13:43—After a couple of hours being barraged with the ozone-killing heat, it is nice that we are going somewhere up—to the world-renowned Chocolate Hills, specifically (on a side note, we had been munching on Hershey’s Kisses since the rest of the day began, perhaps as a sign that we should “stick to the theme”. Thanks, Doodz!). If you have ever went up Baguio before, the route up through the Man-Made Forest rivals that of its Northern Luzon counterpart. The trees are really lush on either side of the road, and some of these are so tall that you can’t see anything above except a dark shade of green. Some tourists acting like typical tourists even went out of their vans and started taking pictures with the trees on the background, presumably to fool their family and friends that they have somehow ended up in Norway during the course of a weekend.
14:15—Would we be mistaken in describing the area surrounding the Hills as looking like something out of Tagaytay? Yes, I know I’m running out of adjectives, but that’s still my impression, regardless. Anyway, with the exception of Manong Guide, we all made the trek to the top where the view can be fully appreciated. It’s a good thing, too, that we’re still strapping young lads; otherwise, we’d have ended up being overtaken by everyone on the steps, because it really is a looonnnggg way to the top. The things you have to do to get a decent picture…
Of course, you can’t expect to get that far up from sea level and not expect to receive something in return for all the hard work; in our case, we were granted the chance to wish on the top. As is typical on some of the places in the Philippines where a little bit of “historical significance” is supposedly involved, a “wishing well” is situated right in the middle of the topmost area, which is flanked on its side by a bell. Local legend claims that if you prayed right before dropping a coin inside the well’s probably-not-that-deep recesses, then whatever you may asked for may be granted. And just to make a point that you have been generous enough to part with your sentimos, you can also get the satisfaction of ringing the bell as hard as you can. Just don’t expect a voice to pop up saying “You’re welcome!” in a cheerfully bright voice, although in retrospect, that would have been awesomely creepy in a Korina Sanchez Undas Special.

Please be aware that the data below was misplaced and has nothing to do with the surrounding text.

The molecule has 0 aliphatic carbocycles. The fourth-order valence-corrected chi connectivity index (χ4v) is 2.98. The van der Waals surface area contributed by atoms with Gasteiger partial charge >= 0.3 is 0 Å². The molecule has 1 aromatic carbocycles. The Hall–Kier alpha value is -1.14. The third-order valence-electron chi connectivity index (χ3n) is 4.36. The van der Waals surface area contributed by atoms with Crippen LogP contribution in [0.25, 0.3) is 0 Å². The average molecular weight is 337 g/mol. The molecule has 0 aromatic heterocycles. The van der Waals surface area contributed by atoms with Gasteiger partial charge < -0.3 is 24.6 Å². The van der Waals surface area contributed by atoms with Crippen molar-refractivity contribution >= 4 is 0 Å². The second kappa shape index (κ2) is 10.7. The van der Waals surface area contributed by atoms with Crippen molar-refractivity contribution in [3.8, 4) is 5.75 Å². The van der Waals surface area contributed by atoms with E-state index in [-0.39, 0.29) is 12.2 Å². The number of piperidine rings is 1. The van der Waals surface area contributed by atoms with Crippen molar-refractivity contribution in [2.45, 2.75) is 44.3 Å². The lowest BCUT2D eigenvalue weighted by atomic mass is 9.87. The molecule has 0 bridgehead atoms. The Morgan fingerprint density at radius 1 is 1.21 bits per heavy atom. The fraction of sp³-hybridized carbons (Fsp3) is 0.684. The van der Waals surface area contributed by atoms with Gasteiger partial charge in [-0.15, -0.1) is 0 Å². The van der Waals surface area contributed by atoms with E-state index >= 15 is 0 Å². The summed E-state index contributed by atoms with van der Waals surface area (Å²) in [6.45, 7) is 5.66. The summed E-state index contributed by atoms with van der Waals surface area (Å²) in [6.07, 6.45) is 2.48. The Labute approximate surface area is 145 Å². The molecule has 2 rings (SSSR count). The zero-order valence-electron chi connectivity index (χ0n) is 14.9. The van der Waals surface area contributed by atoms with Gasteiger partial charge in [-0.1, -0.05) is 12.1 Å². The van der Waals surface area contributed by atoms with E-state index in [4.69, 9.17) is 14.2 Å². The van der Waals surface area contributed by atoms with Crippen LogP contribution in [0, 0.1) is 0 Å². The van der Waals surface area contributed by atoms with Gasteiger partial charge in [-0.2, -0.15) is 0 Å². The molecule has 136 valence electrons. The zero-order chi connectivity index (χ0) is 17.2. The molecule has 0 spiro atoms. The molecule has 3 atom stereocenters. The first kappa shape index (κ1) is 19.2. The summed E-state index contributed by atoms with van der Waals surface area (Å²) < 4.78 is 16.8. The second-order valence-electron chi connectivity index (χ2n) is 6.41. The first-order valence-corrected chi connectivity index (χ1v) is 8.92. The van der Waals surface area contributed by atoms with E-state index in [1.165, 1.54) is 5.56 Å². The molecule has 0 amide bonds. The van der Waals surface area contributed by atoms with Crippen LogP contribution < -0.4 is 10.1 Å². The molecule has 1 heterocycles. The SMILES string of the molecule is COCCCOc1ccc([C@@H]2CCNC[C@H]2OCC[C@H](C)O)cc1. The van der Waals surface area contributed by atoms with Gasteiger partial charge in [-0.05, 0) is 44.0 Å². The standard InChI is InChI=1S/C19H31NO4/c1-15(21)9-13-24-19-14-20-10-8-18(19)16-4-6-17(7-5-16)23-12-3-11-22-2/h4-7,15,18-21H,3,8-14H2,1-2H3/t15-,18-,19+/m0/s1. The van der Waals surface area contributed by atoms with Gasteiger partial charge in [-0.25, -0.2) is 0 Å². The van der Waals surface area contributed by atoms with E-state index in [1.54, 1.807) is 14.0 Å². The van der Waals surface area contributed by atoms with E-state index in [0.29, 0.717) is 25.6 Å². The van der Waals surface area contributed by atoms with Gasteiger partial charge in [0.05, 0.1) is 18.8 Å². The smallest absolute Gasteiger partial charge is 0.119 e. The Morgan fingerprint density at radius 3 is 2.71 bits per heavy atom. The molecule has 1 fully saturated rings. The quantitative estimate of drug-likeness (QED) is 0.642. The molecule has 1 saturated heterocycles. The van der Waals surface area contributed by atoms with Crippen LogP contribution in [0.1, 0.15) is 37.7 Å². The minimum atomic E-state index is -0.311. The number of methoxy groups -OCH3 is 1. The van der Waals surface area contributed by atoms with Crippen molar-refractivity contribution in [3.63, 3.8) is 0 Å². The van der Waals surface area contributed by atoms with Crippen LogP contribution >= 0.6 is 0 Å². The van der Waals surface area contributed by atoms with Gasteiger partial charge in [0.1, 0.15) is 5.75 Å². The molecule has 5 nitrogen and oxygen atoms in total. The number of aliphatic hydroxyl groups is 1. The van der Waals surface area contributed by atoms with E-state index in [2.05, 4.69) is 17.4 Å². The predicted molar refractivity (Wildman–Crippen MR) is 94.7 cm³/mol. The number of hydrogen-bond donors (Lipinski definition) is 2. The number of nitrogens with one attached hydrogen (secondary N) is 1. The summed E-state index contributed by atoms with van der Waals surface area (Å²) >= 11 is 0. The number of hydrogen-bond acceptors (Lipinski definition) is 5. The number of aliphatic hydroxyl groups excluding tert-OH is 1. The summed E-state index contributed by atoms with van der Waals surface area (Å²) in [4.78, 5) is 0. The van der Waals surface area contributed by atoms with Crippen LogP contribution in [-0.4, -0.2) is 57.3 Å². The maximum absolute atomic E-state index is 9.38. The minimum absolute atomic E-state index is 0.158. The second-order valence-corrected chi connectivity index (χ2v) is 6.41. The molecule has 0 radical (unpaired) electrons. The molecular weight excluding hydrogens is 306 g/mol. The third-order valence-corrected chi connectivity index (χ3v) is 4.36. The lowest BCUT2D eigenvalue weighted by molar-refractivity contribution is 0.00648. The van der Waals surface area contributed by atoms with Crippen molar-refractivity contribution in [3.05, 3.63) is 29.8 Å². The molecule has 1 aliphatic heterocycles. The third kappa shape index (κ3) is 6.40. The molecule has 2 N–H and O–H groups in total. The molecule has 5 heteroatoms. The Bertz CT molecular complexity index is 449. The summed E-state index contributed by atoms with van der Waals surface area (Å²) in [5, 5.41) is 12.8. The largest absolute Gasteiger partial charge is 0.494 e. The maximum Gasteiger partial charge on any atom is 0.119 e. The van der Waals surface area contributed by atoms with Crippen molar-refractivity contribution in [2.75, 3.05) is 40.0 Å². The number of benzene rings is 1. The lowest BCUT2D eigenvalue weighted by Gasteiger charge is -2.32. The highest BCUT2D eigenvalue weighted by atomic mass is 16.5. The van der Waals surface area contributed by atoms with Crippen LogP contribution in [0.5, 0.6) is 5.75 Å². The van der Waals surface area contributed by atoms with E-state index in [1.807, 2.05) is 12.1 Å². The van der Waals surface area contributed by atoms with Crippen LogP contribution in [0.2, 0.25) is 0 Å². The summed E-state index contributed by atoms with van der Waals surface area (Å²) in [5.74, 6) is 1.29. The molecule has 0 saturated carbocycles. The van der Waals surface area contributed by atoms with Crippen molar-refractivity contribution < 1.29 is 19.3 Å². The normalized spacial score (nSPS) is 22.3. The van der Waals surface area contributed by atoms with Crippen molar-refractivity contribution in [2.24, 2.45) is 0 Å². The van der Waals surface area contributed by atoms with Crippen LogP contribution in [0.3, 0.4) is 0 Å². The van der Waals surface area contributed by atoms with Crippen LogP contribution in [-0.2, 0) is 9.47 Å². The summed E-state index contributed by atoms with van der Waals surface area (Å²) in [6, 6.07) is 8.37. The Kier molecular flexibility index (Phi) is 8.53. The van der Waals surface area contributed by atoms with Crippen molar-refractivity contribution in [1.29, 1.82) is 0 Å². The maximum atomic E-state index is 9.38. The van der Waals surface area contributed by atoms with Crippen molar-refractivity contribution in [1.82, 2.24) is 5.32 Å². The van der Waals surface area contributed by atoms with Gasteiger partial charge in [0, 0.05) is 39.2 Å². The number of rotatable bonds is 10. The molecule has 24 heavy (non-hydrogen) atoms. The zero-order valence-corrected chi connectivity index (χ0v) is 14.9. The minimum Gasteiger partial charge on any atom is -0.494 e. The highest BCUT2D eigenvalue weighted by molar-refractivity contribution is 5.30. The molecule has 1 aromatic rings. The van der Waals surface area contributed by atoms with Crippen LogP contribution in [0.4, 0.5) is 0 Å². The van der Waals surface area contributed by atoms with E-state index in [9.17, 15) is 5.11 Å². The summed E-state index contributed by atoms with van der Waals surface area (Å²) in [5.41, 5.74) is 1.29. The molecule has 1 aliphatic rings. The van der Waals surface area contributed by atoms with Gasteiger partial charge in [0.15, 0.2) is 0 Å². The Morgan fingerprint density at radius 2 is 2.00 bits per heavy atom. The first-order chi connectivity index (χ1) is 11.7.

Yes, the hills are as perfectly formed and as expansive as what our young minds have read in our Sibika books. And since we practically spent the whole day braving the heat, the surrounding breeze was really a welcome addition. However, there was really one thing that disturbed us the most while we were enjoying the view, and it has something to do with the modern traveller’s insistence on doing the requisite “jump shots”.
For one, there’s a precipice that allows one to come close to the edge of the whole area and appreciate the Hills for all of its natural beauty. Just because the edge wasn’t enclosed in a barrier did not bother us; however, there was a certain “official” photographer of the area who was encouraging—no, scratch that, FORCING—folks who want their pictures taken to do a jump shot while they are posing on the edge of the cliff. The photographer, being the consummate professional that he is, refuses to settle on a simple leap of the body—he really makes them jump as high as they can, with both knees bent perpendicularly and all. If that’s not enough, those folks can also jump in the air while holding a broom between their legs, just to make an impression that they are “flying” over the Hills. Granted, it’s not a straight drop from the edge to the bottom of the hill, but it’s still enough to maim anyone who’s reckless enough to do Rob Van Dam’s Rolling Thunder spot while freefalling from the top of the hill to the bottom. Okay, rant over—NEXT, PLEASE!
15:15-ish—We took the same winding road that led us to the top of Bohol to get to the next destination on our supposed itinerary, which is the island’s bamboo Hanging Bridge in Tigbao. But lo and behold, the “real” highlight upon crossing the bridge was not another majestic view of the island, but something much better–pasalubong centers (what else were were you expecting?). Because if there’s one thing that a modern Filipino traveller can’t do without, it’s bringing back stringed boxes of sweet and salty treats. The “best” part about all of this? You still have to pay twenty pesos to cross an extremely wobbly bridge. Capitalism, ho!